Realized today that four historical romances have been 'consumed' in recent weeks. Good opportunity for a little lightning 'compare and contrast' -
1. No Regrets, by Michelle Ann Young (19th century England and France) -
Premise: BBW (for the uninitiated: big beautiful woman) cannot believe her childhood friend is genuinely attracted to her, and enters into a sham marriage for a limited time with him.
2. An Honorable Rogue, by Carol Townend (Medieval Brittany and South English coast) -
Premise: Young widow travels to England during unsettled times to marry a knight but is secretly attracted to travelling minstrel/spy escort.
3. And Then He Kissed Her, by Laura Lee Guhrke (19th century England)-
Premise: Female secretary to aristocratic newspaperman has authorly ambitions that challenge him on multiple levels.
4. Let Sleeping Rogues Lie, by Sabrina Jeffries (19th century England) -
Premise: Naturalist schoolteacher seeking to vindicate father makes a deal with a rake in order to use his connections.
Cover art: 'Best' goes to 'No Regrets' - lovely partial face detail taken from a classical painting. Stands out in a sea of masculine pectorals. 'Most reminiscent of a pantyhose commercial' goes to 'Sleeping Rogues' - nice purple background, but emphasis on apparently freshly shaven legs.
Heroine and Hero who grow on reader after initial dull impression: Emmaline and Harry from 'And Then...' Things don't look so good for them, reader-interest wise in the beginning, with many pages devoted to etiquette books and newsprint, but by the end reasons for their initial stiffness on multiple levels is clear and engages reader sympathy. Thankfully, they've also learned to be more flexible, and the banter between them is enjoyable. Very satisfying ending.
Biggest Pet Peeve: Two authors undermine their credibility by not applying foreign language snippets correctly. In one instance, the heroine answers in the affirmative when asked if she speaks French, but she does so IN ITALIAN. Or possibly Spanish; either way, it's not French. (Actually, to make things even more complicated, it IS French - only for 'if' instead of 'yes'.) In the second instance, the term 'comme il faut' ('as is necessary or required') is used to mean the opposite.
Most interesting historical detail: Easily 'Honorable Rogue'. Though the story had too much space devoted to hero and heroine endlessly reliving an early kiss and being dismayed that they were attracted to one another (first half) and Could Never Be Together (second half) and not enough about actual story developments for Apprentice Writer's taste, reading about the details of daily life (architecture, clothing, food, social classes, professions, customs, names) in such a fresh time/place combination was fascinating. Let Apprentic Writer be clear: the imbalance of hero/heroine introspection and plot points is not an indication of weakness of the book; it is an indication that AW is clearly not part of the target demographic for this particular imprint. Harlequin demands that its writers operate within tight wordcount and outline boundaries, for the simple reason that it provides a specific product for specific readership. That the story managed to capture AW's interest despite not being that reader is a testament to the skill of this author.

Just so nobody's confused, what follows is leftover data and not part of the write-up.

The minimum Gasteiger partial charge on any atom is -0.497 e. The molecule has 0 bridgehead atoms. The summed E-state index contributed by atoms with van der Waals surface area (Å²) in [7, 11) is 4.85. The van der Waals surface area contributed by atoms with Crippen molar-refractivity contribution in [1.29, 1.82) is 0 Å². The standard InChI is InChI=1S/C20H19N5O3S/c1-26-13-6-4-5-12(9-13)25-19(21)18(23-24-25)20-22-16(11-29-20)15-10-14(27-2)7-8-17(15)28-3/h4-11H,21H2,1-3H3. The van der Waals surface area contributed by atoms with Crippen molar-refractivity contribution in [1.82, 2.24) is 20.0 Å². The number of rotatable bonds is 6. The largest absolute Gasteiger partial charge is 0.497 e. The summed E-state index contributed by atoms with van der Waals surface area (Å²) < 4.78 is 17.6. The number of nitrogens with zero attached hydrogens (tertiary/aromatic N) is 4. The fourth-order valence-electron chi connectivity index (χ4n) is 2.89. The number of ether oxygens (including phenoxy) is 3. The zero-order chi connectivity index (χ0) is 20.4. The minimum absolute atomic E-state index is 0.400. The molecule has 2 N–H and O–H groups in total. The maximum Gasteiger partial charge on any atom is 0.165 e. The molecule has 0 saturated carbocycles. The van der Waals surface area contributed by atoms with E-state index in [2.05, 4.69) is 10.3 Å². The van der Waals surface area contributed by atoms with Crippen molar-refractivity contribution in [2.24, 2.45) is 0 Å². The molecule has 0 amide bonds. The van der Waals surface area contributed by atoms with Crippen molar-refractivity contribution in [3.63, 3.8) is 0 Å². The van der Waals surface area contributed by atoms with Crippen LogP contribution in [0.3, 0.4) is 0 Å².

Most unusual stimulant: Countless historicals include an element of alcohol abuse, a few refer to opium, hashish or other narcotics. This was the first AW ever encountered involving nitrous oxide. Even better, it wasn't just a background detail at a party for jaded, fashionable aristocrats, but a major plotpoint, apparently based on real historical events. So although AW felt that there was a whole lot of buildup compared to how much space the actual party occupied, she still gives the author major credit for writing about something unusual. Plus: finding a way to insert a rhinoceros in the plot is always good.
Most puzzling self-image: Much of 'No Regrets' heroine's internal conflict revolves around comparison of her generously proportioned self with the slender sylphs she see around her, which has a negative effect on her self-esteem and leads to her refusal to accept that the hero could find her desirable. Modern mass media aggressively promotes thinness as a feminine ideal, so the thinking behind such internal conflict is not hard to follow. But: in the story, except for herself ,there weren't any characters that seemed to look down on the heroine due to her shape. To the contrary - younger sisters loved and respected her, female characters she met offered friendship or saw her as a equal, multiple male characters wished to pursue her, a long-lost relative expressed no disappointment. So, while AW very much enjoyed reading about a different type of heroine, and wouldn't wish sizeist rejection on her just for the hell of it, there was some feeling of disconnect.
Most tiresome device for expressing emotion: It is a constant challenge for authors to convey the emotion their characters feel without naming it explicitly. AW understands and empathizes with the difficulty. Even so, the heroine's habit in 'Honorable Rogue' of speaking in a mini-stutter whenever she felt nervous was so frequent AW started counting number of pages in between ocurences. There has to be a better way.
All in all - each story offered something unusual and worth reading about.
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